There has been plenty of discussion about how this year's team is inexperienced and not very talented.
There has been a great deal of discussion about the ability of Head Coach Rick Neuheisel and his staff to turn around the program – how it could be a long, uphill battle, given the current state of the program.
There have been projections that it could take 3 or maybe even 4 or 5 years before Neuheisel returns to winning ways.
We hate to disappoint the naysayers, but the wait might not be long at all.
In fact, it might be as short as just one season.
In analyzing UCLA's future rosters and schedules, Neuheisel has a good chance to turn around the program by next season.
Huh? After all we've heard about how bad off the team is in terms of talent?
But, like we've said previously many times, there are many factors that contribute to having success in college football. Of course, one of them is good coaching, which is clearly occurring at UCLA now – something you couldn't definitively say about the program for probably the last 12 years. Also, a subset of the coaching factor is the amount of time players have in the coaching system and, by next season, they'll have double the time in Norm Chow's offensive system than they currently do. A huge factor is general experience, as we've pointed out before; predominantly, more experienced teams year in and year out have successful seasons compared to less experienced teams. Then, there is the talent factor, and UCLA, just because of the class of 2008, will have more talent on the field in the coming few years than they had this season. Then there is perhaps the biggest factor of all in determining success in any season: Your schedule and your opponents. A merely good team could have a 10-2 season against a soft conference, and an excellent team could go 8-4 against a loaded conference. And, in college football, the home-field advantage is, perhaps, the #1 biggest factor in determining the outcomes of games across the country.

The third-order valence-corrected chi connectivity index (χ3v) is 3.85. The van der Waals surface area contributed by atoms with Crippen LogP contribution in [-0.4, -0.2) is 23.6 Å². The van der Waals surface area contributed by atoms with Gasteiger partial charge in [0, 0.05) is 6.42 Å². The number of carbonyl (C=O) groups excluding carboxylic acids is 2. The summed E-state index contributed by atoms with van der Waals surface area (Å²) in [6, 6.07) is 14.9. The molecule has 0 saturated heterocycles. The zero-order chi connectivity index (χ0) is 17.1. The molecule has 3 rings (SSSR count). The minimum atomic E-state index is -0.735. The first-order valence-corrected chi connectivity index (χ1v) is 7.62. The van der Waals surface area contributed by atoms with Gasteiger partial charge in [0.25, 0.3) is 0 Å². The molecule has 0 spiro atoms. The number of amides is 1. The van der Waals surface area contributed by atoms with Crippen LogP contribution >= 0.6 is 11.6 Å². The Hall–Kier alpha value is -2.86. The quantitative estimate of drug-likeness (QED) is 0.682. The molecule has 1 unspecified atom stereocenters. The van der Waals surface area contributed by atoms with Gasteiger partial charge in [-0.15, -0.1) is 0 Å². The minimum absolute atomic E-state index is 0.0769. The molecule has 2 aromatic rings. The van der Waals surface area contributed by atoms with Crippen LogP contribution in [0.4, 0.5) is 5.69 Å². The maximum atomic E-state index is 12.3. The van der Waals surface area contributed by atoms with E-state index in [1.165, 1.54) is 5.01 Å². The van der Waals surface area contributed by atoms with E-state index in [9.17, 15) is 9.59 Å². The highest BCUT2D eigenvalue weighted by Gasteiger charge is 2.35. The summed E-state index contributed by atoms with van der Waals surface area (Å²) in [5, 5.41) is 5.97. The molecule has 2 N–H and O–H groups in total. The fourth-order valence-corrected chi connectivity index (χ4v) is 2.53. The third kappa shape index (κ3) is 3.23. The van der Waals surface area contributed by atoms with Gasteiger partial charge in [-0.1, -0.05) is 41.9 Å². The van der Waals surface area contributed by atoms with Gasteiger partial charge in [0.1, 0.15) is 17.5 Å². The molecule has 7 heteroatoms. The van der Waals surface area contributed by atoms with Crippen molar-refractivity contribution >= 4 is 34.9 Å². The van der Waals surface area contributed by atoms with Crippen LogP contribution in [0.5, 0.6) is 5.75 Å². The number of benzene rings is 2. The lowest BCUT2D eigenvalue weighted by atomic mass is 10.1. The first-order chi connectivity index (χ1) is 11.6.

This season, UCLA has a number of these factors going against it. But next season, in 2009, UCLA will have them going in the same direction.
Let's first take a look at UCLA's projected roster for 2009. Of course, it's difficult to be completely accurate since there will be many things that will change – players leaving the program, position changes, injuries, young players' development, new players making an impact, etc. But given all of that, you can still generally provide a good grasp of a projection for next season.
This season, if you look at UCLA's current depth chart, there are only two starters on offense that are seniors, and five on defense. On offense, there are four starters that are either sophomores or freshmen, and on defense, three. There are currently four freshmen on both sides of the line starting.
Next season, if you logically project who will be the starters, UCLA will have five seniors on offense and three on defense. They will probably have no freshmen starting.